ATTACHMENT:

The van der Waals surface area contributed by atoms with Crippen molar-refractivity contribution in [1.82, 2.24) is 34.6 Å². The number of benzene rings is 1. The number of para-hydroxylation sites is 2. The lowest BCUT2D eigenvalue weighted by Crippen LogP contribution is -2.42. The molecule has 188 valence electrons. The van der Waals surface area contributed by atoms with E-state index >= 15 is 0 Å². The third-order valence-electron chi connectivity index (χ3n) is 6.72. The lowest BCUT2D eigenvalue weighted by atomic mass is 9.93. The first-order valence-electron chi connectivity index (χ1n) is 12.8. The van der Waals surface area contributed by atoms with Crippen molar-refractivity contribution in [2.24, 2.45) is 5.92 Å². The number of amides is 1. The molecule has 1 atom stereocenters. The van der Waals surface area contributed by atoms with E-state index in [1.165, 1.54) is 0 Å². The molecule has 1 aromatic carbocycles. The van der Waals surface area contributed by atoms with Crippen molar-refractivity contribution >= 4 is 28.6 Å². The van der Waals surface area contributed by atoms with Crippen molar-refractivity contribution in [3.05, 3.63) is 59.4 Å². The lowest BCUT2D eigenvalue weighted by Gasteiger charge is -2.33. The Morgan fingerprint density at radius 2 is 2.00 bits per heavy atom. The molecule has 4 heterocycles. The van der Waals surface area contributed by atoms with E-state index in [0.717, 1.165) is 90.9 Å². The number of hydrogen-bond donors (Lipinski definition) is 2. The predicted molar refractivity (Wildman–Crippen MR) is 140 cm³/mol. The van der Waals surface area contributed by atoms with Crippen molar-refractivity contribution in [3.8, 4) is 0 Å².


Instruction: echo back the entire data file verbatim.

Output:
The van der Waals surface area contributed by atoms with Crippen molar-refractivity contribution in [1.82, 2.24) is 34.6 Å². The number of benzene rings is 1. The number of para-hydroxylation sites is 2. The lowest BCUT2D eigenvalue weighted by Crippen LogP contribution is -2.42. The molecule has 188 valence electrons. The van der Waals surface area contributed by atoms with E-state index >= 15 is 0 Å². The third-order valence-electron chi connectivity index (χ3n) is 6.72. The lowest BCUT2D eigenvalue weighted by atomic mass is 9.93. The first-order valence-electron chi connectivity index (χ1n) is 12.8. The van der Waals surface area contributed by atoms with Crippen molar-refractivity contribution in [2.24, 2.45) is 5.92 Å². The number of amides is 1. The molecule has 1 atom stereocenters. The van der Waals surface area contributed by atoms with E-state index in [1.165, 1.54) is 0 Å². The molecule has 1 aromatic carbocycles. The van der Waals surface area contributed by atoms with Crippen molar-refractivity contribution >= 4 is 28.6 Å². The van der Waals surface area contributed by atoms with Crippen molar-refractivity contribution in [3.05, 3.63) is 59.4 Å². The lowest BCUT2D eigenvalue weighted by Gasteiger charge is -2.33. The Morgan fingerprint density at radius 2 is 2.00 bits per heavy atom. The molecule has 4 heterocycles. The van der Waals surface area contributed by atoms with E-state index in [0.717, 1.165) is 90.9 Å². The number of hydrogen-bond donors (Lipinski definition) is 2. The predicted molar refractivity (Wildman–Crippen MR) is 140 cm³/mol. The van der Waals surface area contributed by atoms with Crippen molar-refractivity contribution in [3.8, 4) is 0 Å².